Equilibrium is the state of balance acquired when contending forces are equal.1 The “sense of equilibrium” involves having a sense of security when standing, walking, or performing any movement.2 A number of factors are involved in equilibrium of the body, including visual cues, tactile kinesthetic sensations, and vestibular (inner ear) stimulation.3

Visual orientation references, such as a rigid flat floor and fixed vertical walls, allow the eyes to calculate space in a normal manner to aid equilibrium. When moving objects or uneven surfaces are introduced in the visual field, these cues must be overcome or disorientation and instability may result.4

When walking or running, tactile senses, sent through the nervous system to the brain from the soles of the feet and from the muscles of the limbs and trunk to the brain, guide the muscular movements to make the next step.5 This unconscious perception of movement and spatial orientation aided by sensory information sent from the nervous system is called proprioception.6 If there is impairment in receiving or transmitting these senses, there will be difficulties in maintaining equilibrium.

Two fluid-filled sacs in the inner ear register changes in gravity, position, and orientation that affect equilibrium.7 A vestibular disorder can produce the feeling of unbalance and may give the sensation of falling or leaning to one side.8 When the inner ear senses motion, but the eyes don’t see it, it sends conflicting messages to the brain, which disrupts equilibrium and can cause nausea and a dizzy feeling. Motion sickness is a common problem experienced when traveling in any moving vehicle.9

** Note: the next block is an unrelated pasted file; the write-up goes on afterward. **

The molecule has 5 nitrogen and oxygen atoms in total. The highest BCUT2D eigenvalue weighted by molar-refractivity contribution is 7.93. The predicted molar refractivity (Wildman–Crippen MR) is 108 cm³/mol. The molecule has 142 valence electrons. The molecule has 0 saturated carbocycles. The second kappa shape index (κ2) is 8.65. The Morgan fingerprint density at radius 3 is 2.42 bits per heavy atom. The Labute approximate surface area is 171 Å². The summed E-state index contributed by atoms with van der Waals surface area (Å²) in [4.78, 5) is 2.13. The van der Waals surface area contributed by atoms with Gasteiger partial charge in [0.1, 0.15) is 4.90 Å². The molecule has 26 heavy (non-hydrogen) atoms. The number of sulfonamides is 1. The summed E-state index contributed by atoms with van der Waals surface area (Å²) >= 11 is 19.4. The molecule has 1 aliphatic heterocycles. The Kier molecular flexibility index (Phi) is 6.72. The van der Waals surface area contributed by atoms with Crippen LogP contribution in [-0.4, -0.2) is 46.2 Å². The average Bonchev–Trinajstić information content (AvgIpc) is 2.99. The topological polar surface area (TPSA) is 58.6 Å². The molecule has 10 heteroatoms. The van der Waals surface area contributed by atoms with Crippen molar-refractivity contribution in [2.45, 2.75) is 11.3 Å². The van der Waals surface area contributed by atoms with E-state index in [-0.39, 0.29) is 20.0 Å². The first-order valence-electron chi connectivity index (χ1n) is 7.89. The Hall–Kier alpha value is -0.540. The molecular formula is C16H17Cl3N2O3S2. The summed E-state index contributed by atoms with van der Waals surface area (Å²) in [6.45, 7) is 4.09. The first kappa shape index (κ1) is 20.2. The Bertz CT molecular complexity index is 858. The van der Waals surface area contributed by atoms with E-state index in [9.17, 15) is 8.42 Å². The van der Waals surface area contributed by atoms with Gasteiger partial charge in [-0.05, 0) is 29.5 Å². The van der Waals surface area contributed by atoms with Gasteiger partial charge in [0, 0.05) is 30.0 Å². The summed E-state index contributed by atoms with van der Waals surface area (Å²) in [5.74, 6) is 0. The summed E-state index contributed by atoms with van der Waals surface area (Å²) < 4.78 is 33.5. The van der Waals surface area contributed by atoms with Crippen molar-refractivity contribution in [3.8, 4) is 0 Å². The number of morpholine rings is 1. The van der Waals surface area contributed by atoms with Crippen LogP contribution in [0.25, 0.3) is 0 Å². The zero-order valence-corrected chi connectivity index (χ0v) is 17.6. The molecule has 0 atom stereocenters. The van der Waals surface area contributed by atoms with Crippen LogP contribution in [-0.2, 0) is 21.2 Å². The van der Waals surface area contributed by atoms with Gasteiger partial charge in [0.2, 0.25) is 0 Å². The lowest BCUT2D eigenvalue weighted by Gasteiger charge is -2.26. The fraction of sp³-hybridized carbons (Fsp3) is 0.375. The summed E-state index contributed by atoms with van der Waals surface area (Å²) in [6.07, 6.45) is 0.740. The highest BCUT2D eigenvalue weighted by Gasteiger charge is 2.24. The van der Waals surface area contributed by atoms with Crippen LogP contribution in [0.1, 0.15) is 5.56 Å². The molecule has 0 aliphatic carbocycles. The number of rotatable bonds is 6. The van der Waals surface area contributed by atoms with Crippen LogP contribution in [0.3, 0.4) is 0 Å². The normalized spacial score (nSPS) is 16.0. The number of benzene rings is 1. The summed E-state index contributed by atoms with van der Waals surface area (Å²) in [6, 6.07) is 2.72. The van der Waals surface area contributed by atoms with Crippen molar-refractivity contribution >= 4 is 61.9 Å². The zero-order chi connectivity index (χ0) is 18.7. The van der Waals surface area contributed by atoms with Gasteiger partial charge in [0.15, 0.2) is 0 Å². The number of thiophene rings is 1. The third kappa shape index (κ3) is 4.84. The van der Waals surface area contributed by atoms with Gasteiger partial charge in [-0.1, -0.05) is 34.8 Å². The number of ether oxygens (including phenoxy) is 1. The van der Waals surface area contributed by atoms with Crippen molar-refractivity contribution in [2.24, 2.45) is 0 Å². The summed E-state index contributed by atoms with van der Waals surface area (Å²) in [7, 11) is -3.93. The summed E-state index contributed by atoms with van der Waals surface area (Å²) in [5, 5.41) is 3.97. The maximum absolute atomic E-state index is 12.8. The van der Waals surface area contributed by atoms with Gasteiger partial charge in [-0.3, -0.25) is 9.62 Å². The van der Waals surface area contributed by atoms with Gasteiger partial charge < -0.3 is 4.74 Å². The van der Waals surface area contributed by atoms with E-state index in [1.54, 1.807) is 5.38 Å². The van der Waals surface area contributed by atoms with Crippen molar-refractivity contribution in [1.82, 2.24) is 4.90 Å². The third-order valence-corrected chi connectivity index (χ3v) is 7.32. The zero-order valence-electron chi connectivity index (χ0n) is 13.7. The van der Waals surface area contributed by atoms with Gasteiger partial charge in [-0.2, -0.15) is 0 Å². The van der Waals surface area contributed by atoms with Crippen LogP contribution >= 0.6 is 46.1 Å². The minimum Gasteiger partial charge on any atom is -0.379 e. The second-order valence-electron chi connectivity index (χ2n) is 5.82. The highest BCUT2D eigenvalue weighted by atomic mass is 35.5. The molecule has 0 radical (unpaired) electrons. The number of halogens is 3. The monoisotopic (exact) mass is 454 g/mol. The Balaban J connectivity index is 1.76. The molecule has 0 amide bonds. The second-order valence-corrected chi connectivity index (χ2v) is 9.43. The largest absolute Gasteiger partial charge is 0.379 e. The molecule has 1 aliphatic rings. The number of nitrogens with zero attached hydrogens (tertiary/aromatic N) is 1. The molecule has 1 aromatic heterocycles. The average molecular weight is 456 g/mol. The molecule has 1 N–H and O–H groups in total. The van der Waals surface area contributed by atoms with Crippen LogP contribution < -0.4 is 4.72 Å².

Children, who play on swings and climb ladders and monkey bars at the playground, need to have good balance, equilibrium, and coordination. Merry-go-rounds and other moving elements can affect a child’s equilibrium. Today’s playground manufacturers are developing new playgrounds with innovative structures that incorporate motion. They are designed to improve agility, balance, equilibrium, and coordination as children navigate moving walkways, spinning equipment, uneven surfaces, and climbing nets and rock walls.

  • 1. “Equilibrium.” The American Institute of Balance. < http://dizzy.com/dizzines_and_equilibrium.htm#glossary > 4 Aug. 2010.
  • 2. “Equilibrium.” Love to Know 1911. Classic Encyclopedia. < http://www.1911encyclopedia.org/Equilibrium > 4 Aug. 2010.
  • 3. Frost, Joe L., Pei-San Brown, John A. Sutterby, Candra D. Thornton. The Developmental Benefits of Playgrounds. Olney, MD: Association for Childhood Education International, 2004. p. 130.
  • 4. “Balance Control” NeuroCom International, Inc. < http://www.resourcesonbalance.com/clinical_info/BalanceControl.aspx > 4 Aug. 2010.
  • 5. Op. cit., Love to Know 1911.
  • 6. “Proprioception” Answers.com. < http://www.answers.com/topic/proprioception > 4 Aug. 2010.
  • 7. Ibid.
  • 8. “Dizziness” The American Institute of Balance. < http://dizzy.com/dizzines_and_equilibrium.htm#glossary > 4 Aug. 2010.
  • 9. “Motion Sickness” MedlinePlus. < http://www.nlm.nih.gov/medlineplus/motionsickness.html > 4 Aug. 2010.